Charlie Needs a Cloak by Tomie dePaolaIn the 1970s, 80s, and 90s, no one could do informational picture books like Tomie dePaola. Cultural studies, folktales, historical pieces, religious tradition, even basic science were all in his repertoire, and several classics arose among his many works. Charlie Needs a Cloak is a simple walkthrough of the process by which sheeps wool is made into clothing, the minor miracle of turning an animals natural winter coat into a cloak to keep the shepherd warm against the snowy season. During the story, were also entertained by the antics of the sheep, and a mouse bustling in and out of the shepherds house. Its a charming marriage of visuals and narrative.
Charlie takes good care of his small flock of sheep, but he needs a new cloak. His old one hangs in tatters, its bright red faded to dull pink. So Charlie begins the process of making a new cloak. He shears his sheep in spring and gathers the wool. He washes it, cards the wool to straighten out the kinks, and painstakingly spins it into high-quality yarn. In summer he picks pokeweed berries to dye the yarn vibrant red, and on autumn evenings he weaves it into cloth for his garment. Charlie patiently cuts, pins, and sews the cloth into the gorgeous red cloak hell wear come winter. Its all part of the life of a shepherd, whose daily care for his flock does not go unrewarded.
Tomie dePaolas illustrations are warm and affectionate, as usual. The story has value as nonfiction, showing the effort required to turn a natural resource into functional, attractive clothing for a shepherd without modern manufacturing at his disposal. Products we take for granted arent always as easy to make as we assume. The wordless sub-story with the sheep and the mouse is amusing for readers who arent interested in how clothes are made, so younger and older kids can both enjoy the book. Charlie Needs a Cloak isnt emotionally affecting like some of Tomie dePaolas works, but its whimsical, cozy, informative, and I like it. I wouldnt mind reading it a few times a year.
Easy Princess Cape Tutorial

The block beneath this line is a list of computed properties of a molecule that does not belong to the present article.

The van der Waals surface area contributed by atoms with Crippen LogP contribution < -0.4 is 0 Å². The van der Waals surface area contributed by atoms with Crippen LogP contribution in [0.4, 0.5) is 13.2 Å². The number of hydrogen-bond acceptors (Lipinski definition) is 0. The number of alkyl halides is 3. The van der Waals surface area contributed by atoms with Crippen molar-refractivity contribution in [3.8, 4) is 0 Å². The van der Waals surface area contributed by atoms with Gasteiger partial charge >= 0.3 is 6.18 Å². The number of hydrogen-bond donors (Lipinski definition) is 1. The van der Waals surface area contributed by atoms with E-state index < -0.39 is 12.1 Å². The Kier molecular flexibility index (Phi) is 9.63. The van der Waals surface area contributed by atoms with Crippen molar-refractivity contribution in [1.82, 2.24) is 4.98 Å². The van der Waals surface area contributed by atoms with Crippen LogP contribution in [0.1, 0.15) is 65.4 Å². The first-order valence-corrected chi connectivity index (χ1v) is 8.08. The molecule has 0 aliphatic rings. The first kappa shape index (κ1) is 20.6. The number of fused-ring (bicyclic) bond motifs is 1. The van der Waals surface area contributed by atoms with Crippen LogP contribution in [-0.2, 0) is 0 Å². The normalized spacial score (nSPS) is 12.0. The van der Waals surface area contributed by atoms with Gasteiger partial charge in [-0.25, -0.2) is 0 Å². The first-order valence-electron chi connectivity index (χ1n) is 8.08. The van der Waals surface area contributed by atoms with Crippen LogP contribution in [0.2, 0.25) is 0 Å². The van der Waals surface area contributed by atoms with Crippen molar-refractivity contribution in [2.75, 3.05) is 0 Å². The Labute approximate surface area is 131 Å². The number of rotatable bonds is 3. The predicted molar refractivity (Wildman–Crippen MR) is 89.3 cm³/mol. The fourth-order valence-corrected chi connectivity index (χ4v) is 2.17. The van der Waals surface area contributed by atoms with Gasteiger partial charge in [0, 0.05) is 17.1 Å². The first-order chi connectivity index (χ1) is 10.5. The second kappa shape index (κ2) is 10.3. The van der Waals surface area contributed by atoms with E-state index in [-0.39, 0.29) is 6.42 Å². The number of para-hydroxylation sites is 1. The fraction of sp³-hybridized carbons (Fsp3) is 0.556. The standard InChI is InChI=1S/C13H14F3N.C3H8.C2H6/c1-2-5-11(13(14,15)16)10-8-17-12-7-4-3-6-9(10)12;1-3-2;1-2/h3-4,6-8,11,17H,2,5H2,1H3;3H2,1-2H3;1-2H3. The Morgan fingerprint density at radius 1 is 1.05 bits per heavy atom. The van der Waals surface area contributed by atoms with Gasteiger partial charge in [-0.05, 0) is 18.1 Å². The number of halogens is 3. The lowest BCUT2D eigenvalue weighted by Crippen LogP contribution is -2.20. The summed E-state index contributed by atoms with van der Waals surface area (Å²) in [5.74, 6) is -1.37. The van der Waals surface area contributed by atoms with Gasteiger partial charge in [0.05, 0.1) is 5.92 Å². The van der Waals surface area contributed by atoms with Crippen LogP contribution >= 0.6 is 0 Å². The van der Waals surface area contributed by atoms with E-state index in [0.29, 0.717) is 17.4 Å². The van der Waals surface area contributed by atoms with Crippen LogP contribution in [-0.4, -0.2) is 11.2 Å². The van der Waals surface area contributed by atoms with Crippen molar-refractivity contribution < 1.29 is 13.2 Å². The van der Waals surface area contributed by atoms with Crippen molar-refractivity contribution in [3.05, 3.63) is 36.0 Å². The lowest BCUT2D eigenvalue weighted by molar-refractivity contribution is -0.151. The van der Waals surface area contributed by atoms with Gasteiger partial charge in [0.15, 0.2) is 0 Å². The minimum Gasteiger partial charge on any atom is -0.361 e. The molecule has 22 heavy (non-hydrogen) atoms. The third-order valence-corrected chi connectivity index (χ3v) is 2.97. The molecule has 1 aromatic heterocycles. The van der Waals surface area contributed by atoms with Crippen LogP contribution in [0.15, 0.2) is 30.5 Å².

Show less A cape can be used for fashion or for costume purposes. It's a fairly straightforward item of clothing that has been used throughout the centuries to add warmth, increase stature or improve appearance. From Red Riding Hood to the catwalk, a cape looks good. This wikiHow will show you a few ways to make a basic cape in various styles. To make a cape, start by getting fabric for the outer part of your cape and the lining, like cotton, flannel, satin, or wool.
Fairies, hobbits, superheroes, villains, queens, princesses and the like all need a cape to complete the outfit.
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How to make a Cloak Tutorial:
I had made him one from a sheet for our 1st time, and only one so far, but it was very rough and I gave it away to one of the teenagers at the end. Since we always seem to have reasons to have things like a cloak I decided to make him a better one. Here it is, his very own cloak. As promised here is a little tutorial on how I made these easy cloaks. Please keep in mind I have not used any other patterns for them, just kind of winged it as I went First I took some black fabric I had laying around,it is the approximate size of a full size flat bed sheet and cut a diagonal. I folded the fabric in half, measured down about 24" down on the open side and cut a rough line then sewed on the diagonal.
Fold your fabric in half, matching the short edges, with the ribbon inside. Best Aunt Ever. Every mother should know about this! I should have known better than to check my email this morning! I have another 10 hours left in my work day, with 24 more to go this weekend!
My thinking is that once she realises how much she loves this cape, she'll be desperate to go as LRH and I'll make her a red one! That's the cunning plan anyway. However, within minutes I realised that sewing silk velvet is a pain in the arse! It's stretchy and slippery. I had plans to line this cape but was struggling to even sew a few inches - even though I had pinned it to within an inch of its life.